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Princeton Review Ranks Bentley #34 in New Top 50 Green Colleges List
Bentley University is ranked #34 in the nation in the new ‘Top 50 Green Colleges’ list featured in the 2016 Princeton Review Guide to 361 Green Colleges. The new ranking features colleges and universities who embody superb sustainability practices, a strong foundation in sustainability education and a healthy quality of life for students on campus.
“We are so please to have received this ranking from the Princeton Review,” says Amanda King, director of Sustainability and special advisor president Gloria Larson. “Bentley’s sustainability accomplishments are the result of campus-wide engagement and a strong commitment by all faculty, staff and students.”
The Princeton Review chose the schools for the seventh annual edition of its "green guide" based on data from the company's 2015-16 survey of hundreds of four-year colleges concerning the schools' commitments to the environment and sustainability. The guide cites Bentley’s public commitment to greenhouse gas reductions, renewable energy purchases, sustainability-focused degree programs and 50% waste diversion rate as reasons for its high ranking.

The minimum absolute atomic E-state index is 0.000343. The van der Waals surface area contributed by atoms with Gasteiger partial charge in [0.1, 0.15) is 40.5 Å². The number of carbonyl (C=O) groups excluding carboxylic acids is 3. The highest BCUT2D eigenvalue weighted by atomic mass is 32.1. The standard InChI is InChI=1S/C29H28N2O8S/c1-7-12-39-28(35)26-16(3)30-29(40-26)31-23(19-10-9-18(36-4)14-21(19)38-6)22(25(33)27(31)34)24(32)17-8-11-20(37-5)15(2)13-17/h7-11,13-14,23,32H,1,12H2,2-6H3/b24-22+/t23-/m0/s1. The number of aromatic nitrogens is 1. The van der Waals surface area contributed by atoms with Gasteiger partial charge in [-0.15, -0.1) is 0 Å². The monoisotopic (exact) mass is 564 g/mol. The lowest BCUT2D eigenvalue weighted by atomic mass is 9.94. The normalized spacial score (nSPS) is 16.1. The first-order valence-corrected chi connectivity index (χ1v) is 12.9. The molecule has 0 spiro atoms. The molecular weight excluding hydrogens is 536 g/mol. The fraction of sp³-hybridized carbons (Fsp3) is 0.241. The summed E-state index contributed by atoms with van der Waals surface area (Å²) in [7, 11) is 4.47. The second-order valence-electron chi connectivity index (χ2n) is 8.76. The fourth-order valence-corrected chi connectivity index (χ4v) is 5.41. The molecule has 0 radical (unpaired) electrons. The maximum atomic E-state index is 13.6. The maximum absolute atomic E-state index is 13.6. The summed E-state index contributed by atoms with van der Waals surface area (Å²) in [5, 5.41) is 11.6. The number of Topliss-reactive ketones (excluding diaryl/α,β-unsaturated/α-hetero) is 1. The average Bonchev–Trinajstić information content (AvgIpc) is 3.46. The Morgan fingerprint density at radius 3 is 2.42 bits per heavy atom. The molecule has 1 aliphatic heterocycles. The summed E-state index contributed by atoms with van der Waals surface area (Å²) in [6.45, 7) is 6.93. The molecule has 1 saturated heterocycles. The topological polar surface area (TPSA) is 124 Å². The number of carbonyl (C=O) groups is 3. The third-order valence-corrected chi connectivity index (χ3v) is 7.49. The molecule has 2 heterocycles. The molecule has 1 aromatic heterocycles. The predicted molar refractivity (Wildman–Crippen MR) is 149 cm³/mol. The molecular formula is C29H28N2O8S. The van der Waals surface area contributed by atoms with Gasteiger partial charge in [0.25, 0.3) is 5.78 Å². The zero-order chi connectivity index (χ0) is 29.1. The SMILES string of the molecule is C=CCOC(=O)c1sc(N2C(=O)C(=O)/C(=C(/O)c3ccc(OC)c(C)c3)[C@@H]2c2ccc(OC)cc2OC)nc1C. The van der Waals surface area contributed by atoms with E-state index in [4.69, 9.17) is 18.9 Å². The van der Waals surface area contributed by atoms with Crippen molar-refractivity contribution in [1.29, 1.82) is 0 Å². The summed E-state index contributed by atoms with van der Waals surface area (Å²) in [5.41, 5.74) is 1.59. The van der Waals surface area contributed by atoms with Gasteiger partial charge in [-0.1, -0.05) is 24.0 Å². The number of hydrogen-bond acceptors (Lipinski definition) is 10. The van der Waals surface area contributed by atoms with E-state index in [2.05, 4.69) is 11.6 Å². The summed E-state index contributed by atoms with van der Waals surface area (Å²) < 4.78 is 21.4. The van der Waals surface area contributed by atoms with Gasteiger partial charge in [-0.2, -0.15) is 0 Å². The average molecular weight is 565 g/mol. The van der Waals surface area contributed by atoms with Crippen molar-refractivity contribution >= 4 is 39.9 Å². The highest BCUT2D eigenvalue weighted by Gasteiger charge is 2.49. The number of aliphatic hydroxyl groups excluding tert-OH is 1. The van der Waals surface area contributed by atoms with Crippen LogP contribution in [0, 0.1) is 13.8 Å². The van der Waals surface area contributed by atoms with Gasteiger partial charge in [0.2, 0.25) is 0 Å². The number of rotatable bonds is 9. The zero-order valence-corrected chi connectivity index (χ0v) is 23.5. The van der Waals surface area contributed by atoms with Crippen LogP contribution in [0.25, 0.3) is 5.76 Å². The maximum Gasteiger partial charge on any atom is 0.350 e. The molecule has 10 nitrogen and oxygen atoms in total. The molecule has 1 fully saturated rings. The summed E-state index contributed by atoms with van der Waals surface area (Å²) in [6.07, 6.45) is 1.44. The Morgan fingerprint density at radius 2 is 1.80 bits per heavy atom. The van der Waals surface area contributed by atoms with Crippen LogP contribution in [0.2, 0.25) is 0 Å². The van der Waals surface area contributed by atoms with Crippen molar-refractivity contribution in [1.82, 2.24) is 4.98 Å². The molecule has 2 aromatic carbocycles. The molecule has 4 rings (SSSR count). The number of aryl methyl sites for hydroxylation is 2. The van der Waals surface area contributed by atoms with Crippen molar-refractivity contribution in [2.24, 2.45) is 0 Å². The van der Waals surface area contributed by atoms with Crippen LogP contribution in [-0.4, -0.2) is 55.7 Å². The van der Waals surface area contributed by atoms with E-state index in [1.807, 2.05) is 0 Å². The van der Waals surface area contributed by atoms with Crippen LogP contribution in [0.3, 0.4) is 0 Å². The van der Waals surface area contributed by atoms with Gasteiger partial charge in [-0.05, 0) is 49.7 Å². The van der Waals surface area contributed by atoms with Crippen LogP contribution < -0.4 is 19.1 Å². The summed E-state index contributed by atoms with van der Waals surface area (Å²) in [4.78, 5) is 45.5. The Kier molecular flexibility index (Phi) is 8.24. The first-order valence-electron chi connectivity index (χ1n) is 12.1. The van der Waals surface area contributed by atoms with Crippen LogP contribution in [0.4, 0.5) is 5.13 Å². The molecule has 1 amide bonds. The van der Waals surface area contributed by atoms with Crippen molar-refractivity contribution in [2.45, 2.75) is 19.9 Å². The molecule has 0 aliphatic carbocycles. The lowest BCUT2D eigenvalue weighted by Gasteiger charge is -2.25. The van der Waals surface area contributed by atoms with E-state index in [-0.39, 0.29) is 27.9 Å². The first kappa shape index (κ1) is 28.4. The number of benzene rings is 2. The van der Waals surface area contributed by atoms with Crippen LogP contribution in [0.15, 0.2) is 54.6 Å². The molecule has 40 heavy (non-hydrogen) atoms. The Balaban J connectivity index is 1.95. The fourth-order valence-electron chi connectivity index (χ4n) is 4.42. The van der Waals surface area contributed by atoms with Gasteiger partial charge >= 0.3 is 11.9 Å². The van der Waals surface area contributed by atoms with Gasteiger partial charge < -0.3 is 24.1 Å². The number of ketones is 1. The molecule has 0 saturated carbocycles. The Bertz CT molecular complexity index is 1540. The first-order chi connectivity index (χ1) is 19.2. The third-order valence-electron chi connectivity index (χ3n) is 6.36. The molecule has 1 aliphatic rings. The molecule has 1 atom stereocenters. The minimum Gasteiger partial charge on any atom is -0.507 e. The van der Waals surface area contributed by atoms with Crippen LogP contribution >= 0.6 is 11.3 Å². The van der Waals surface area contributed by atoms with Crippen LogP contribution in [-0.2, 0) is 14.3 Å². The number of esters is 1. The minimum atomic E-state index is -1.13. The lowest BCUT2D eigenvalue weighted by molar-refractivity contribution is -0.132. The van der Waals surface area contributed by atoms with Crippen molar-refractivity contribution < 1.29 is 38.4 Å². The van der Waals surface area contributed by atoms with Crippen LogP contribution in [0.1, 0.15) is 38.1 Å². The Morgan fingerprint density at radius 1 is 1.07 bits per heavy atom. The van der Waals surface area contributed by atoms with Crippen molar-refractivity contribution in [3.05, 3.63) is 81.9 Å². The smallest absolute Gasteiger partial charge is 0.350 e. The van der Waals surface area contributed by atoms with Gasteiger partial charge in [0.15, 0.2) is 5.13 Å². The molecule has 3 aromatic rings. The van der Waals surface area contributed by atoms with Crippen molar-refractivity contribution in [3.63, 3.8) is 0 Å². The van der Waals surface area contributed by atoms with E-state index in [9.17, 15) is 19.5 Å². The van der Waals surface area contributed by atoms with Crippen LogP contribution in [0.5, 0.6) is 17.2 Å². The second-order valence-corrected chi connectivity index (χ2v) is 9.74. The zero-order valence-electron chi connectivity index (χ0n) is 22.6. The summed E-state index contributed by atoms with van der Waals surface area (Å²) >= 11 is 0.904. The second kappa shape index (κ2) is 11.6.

How Schools Were Chosen for the Guide
The Princeton Review chose the colleges based on "Green Rating" scores (from 60 to 99) that the company tallied in summer 2016 for 640 colleges using data from its 2015-16 survey of school administrators. The survey asked them to report on their school's sustainability-related policies, practices, and programs. More than 25 data points were weighted in the assessment. Schools with Green Rating scores of 80 or higher made it into this guide.
How the Top 50 Green Colleges List Was Done
The Princeton Review developed the ranking list using data from its institutional survey for its Green Rating and its surveys of students attending the colleges. Ten data points from the institutional survey were factored into the assessment. Data from the student survey included student ratings of how sustainability issues influenced their education and life on campus; administration and student support for environmental awareness
When Brenden Botelho ‘20 and Jonny Boains ‘18 took internships in the Mass. Office of Energy and Environmental Affairs, what was the biggest community problem to tackle? Adapting to climate change.